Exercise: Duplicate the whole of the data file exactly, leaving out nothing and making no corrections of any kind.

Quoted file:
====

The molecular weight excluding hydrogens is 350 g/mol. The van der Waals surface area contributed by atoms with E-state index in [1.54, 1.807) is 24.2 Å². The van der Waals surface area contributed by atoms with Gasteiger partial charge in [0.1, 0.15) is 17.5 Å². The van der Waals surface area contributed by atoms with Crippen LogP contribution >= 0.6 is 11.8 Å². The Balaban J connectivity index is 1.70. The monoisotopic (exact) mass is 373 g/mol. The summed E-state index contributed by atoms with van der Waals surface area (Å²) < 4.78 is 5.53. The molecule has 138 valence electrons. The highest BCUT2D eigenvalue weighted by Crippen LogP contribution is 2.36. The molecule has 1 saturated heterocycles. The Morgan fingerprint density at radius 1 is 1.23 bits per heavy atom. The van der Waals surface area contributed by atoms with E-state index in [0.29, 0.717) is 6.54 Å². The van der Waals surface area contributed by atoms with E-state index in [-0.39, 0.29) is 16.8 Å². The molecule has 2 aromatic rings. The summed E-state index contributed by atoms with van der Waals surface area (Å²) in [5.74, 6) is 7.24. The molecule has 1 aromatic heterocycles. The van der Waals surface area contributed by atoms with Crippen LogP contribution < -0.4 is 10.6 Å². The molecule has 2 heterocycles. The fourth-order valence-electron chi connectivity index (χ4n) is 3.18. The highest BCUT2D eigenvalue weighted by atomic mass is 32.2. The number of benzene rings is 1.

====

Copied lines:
The molecular weight excluding hydrogens is 350 g/mol. The van der Waals surface area contributed by atoms with E-state index in [1.54, 1.807) is 24.2 Å². The van der Waals surface area contributed by atoms with Gasteiger partial charge in [0.1, 0.15) is 17.5 Å². The van der Waals surface area contributed by atoms with Crippen LogP contribution >= 0.6 is 11.8 Å². The Balaban J connectivity index is 1.70. The monoisotopic (exact) mass is 373 g/mol. The summed E-state index contributed by atoms with van der Waals surface area (Å²) < 4.78 is 5.53. The molecule has 138 valence electrons. The highest BCUT2D eigenvalue weighted by Crippen LogP contribution is 2.36. The molecule has 1 saturated heterocycles. The Morgan fingerprint density at radius 1 is 1.23 bits per heavy atom. The van der Waals surface area contributed by atoms with E-state index in [0.29, 0.717) is 6.54 Å². The van der Waals surface area contributed by atoms with E-state index in [-0.39, 0.29) is 16.8 Å². The molecule has 2 aromatic rings. The summed E-state index contributed by atoms with van der Waals surface area (Å²) in [5.74, 6) is 7.24. The molecule has 1 aromatic heterocycles. The van der Waals surface area contributed by atoms with Crippen LogP contribution < -0.4 is 10.6 Å². The molecule has 2 heterocycles. The fourth-order valence-electron chi connectivity index (χ4n) is 3.18. The highest BCUT2D eigenvalue weighted by atomic mass is 32.2. The number of benzene rings is 1.